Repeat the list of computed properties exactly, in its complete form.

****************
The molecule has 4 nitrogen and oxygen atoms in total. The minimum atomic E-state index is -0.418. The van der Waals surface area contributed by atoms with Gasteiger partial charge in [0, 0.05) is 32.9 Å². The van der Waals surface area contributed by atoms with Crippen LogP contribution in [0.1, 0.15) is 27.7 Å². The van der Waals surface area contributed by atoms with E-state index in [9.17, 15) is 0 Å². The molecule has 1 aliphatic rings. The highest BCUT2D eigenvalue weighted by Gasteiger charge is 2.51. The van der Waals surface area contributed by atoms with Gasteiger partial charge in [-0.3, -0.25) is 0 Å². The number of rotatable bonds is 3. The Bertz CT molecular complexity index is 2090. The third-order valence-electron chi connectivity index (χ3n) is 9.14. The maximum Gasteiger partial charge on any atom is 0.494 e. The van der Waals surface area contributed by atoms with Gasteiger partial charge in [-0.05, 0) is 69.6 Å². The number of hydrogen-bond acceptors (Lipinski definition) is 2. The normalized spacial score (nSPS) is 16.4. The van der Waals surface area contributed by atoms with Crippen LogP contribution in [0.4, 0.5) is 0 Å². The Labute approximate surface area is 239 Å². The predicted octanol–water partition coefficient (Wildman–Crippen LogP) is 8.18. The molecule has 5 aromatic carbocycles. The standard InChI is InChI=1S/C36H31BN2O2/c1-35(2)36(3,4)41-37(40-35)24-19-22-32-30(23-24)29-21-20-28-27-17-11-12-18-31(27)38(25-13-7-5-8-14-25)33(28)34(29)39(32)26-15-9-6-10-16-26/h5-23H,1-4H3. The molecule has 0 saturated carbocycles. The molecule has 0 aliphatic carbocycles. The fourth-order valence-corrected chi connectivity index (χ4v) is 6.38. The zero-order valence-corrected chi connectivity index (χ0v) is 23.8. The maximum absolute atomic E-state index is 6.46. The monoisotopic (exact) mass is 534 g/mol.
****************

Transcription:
The molecule has 4 nitrogen and oxygen atoms in total. The minimum atomic E-state index is -0.418. The van der Waals surface area contributed by atoms with Gasteiger partial charge in [0, 0.05) is 32.9 Å². The van der Waals surface area contributed by atoms with Crippen LogP contribution in [0.1, 0.15) is 27.7 Å². The van der Waals surface area contributed by atoms with E-state index in [9.17, 15) is 0 Å². The molecule has 1 aliphatic rings. The highest BCUT2D eigenvalue weighted by Gasteiger charge is 2.51. The van der Waals surface area contributed by atoms with Gasteiger partial charge in [-0.3, -0.25) is 0 Å². The number of rotatable bonds is 3. The Bertz CT molecular complexity index is 2090. The third-order valence-electron chi connectivity index (χ3n) is 9.14. The maximum Gasteiger partial charge on any atom is 0.494 e. The van der Waals surface area contributed by atoms with Gasteiger partial charge in [-0.05, 0) is 69.6 Å². The number of hydrogen-bond acceptors (Lipinski definition) is 2. The normalized spacial score (nSPS) is 16.4. The van der Waals surface area contributed by atoms with Crippen LogP contribution in [0.4, 0.5) is 0 Å². The Labute approximate surface area is 239 Å². The predicted octanol–water partition coefficient (Wildman–Crippen LogP) is 8.18. The molecule has 5 aromatic carbocycles. The standard InChI is InChI=1S/C36H31BN2O2/c1-35(2)36(3,4)41-37(40-35)24-19-22-32-30(23-24)29-21-20-28-27-17-11-12-18-31(27)38(25-13-7-5-8-14-25)33(28)34(29)39(32)26-15-9-6-10-16-26/h5-23H,1-4H3. The molecule has 0 saturated carbocycles. The molecule has 0 aliphatic carbocycles. The fourth-order valence-corrected chi connectivity index (χ4v) is 6.38. The zero-order valence-corrected chi connectivity index (χ0v) is 23.8. The maximum absolute atomic E-state index is 6.46. The monoisotopic (exact) mass is 534 g/mol.